Shit. I slid into a deeper side pool, wondering whether the rushing water and swirling steam would mask my presence. If it didn’t, I hoped that whatever was approaching would at least tolerate my unannounced intrusion in their prime winter habitat.
The sight of a 400-plus pound cow elk towering several feet above me as she came ashore, followed by her crying, wary yearling, inspired prayers that she would not stomp or slash me with her front hooves, hooves powerful enough to kill or maim a wolf, bear, or other predator that got too close.
The calf appeared hesitant and agitated on the river bank, and Mom looked extremely impatient and annoyed. This wasn’t getting any better for anyone. The pair approached even closer, then suddenly stopped, as if unsure whether I was a threat, or a mere obstacle soaking in the exact spot near where they wanted to cross. Either way, I had no clear or easy exit strategy.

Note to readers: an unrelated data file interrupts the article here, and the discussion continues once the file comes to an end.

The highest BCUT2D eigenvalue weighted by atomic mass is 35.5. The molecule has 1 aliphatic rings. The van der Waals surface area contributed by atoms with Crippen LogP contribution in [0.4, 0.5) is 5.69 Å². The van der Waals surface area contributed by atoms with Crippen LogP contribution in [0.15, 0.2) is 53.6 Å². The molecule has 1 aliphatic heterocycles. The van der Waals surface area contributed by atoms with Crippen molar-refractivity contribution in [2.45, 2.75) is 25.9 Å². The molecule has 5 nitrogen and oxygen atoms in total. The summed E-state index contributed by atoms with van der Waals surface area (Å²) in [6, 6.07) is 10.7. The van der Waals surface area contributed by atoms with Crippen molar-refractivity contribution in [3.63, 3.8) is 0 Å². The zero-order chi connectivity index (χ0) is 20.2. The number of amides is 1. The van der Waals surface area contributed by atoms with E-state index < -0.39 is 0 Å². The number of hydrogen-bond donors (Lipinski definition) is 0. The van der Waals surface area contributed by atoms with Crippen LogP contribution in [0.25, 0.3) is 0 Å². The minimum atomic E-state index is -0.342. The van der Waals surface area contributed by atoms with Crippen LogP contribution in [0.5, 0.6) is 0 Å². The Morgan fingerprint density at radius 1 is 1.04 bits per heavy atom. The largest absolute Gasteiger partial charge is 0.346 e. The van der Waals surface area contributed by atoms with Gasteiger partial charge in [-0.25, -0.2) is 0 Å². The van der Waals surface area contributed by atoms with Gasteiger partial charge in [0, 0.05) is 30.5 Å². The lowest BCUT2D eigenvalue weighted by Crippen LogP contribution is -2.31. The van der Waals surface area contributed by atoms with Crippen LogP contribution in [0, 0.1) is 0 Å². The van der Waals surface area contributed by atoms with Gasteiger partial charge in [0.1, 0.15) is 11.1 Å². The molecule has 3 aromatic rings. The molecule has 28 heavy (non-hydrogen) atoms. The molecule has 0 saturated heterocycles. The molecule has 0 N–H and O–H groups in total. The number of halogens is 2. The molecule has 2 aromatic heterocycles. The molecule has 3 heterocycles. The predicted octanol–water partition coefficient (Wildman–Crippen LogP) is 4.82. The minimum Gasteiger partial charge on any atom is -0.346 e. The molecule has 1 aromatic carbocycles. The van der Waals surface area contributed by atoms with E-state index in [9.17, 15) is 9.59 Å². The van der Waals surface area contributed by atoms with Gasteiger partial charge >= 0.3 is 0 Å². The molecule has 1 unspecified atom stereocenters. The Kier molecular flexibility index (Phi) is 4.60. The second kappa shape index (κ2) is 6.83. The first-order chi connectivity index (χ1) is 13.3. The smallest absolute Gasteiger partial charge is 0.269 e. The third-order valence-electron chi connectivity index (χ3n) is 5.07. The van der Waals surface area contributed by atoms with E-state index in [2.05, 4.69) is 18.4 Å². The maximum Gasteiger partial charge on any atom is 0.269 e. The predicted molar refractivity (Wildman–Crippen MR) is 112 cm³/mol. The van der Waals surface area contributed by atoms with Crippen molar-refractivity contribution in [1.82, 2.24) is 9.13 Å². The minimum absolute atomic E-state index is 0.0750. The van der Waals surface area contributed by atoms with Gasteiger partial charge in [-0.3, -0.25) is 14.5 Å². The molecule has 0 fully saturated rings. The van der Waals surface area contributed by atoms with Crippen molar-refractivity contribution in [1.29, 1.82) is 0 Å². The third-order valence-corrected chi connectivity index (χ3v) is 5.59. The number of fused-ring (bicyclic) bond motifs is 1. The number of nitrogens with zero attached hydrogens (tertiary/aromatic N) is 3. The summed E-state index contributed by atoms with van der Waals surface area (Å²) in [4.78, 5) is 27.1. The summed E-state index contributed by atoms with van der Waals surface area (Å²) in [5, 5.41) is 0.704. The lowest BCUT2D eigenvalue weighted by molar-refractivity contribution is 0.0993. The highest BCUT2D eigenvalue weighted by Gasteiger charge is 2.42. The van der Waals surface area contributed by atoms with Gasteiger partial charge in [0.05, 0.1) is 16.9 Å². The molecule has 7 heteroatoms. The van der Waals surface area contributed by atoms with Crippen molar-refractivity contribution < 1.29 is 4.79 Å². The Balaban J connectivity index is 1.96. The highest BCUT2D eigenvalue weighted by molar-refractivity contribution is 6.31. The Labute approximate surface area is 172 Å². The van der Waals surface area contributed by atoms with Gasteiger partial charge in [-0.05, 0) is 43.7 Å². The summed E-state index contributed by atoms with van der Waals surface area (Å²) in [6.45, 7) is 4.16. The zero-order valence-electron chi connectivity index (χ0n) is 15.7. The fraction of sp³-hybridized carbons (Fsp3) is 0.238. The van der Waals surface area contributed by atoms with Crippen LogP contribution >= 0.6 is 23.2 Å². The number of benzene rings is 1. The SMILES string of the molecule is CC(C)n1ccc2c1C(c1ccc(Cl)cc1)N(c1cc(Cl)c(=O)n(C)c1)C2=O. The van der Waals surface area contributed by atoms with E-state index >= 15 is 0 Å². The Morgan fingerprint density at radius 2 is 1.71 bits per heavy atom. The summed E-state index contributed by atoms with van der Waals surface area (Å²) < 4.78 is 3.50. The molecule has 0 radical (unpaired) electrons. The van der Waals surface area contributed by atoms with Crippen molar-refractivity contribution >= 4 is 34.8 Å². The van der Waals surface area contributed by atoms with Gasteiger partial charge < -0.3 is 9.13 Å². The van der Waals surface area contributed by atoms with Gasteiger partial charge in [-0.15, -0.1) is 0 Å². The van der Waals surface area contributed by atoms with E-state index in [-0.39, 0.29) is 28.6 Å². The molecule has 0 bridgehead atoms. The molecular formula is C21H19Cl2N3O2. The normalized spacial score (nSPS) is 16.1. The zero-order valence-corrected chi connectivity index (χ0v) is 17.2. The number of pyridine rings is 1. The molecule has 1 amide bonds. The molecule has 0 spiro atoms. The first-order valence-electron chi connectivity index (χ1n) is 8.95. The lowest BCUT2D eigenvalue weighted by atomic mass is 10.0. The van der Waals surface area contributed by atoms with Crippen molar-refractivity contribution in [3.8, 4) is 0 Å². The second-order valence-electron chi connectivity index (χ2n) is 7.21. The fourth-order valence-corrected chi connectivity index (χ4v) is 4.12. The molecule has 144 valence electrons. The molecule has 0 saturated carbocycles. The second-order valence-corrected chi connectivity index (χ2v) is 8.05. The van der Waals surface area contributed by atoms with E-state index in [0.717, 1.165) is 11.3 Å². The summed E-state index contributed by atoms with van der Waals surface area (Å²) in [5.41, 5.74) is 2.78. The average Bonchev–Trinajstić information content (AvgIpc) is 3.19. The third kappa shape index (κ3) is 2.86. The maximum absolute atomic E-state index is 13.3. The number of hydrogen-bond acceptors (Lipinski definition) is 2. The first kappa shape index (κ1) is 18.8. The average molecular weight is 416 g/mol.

They came about five feet closer, to the edge of a wall of sharp rocks piled high alongside a channel where fresh and thermal waters merged, water vapor coating the cow elk’s auburn ruff of fur around her neck. Beads of water dripped and flowed from her eyelashes, nostrils and whiskers down her face and front. Her dark brown eyes penetrated mine, yet she loomed so much larger, more powerful and alive than I was feeling in that trapped, vulnerable moment. Her yearling started crying and fidgeting again.
They edged and then waded into the same hot waters where I had first sought refuge, yet they didn’t linger long or cower there as I had. Cow and calf elk gracefully navigated the slippery stone-studded stream bottom (so unlike how humans, barefoot or in river sandals, navigate the same terrain), then exited onto the nearby trail, ambling toward a bench where dry clothes, water and a towel lay stashed inside my backpack.
Within moments they had found new shoots of emerald grass emerging alongside warmer channels where hotter waters spawned from the earth. Smaller groups of elk slowly joined them by crossing and swimming across the river upstream, avoiding the spot where moments earlier Greater Yellowstone’s predator and prey species had shared an uneasy and unlikely peace.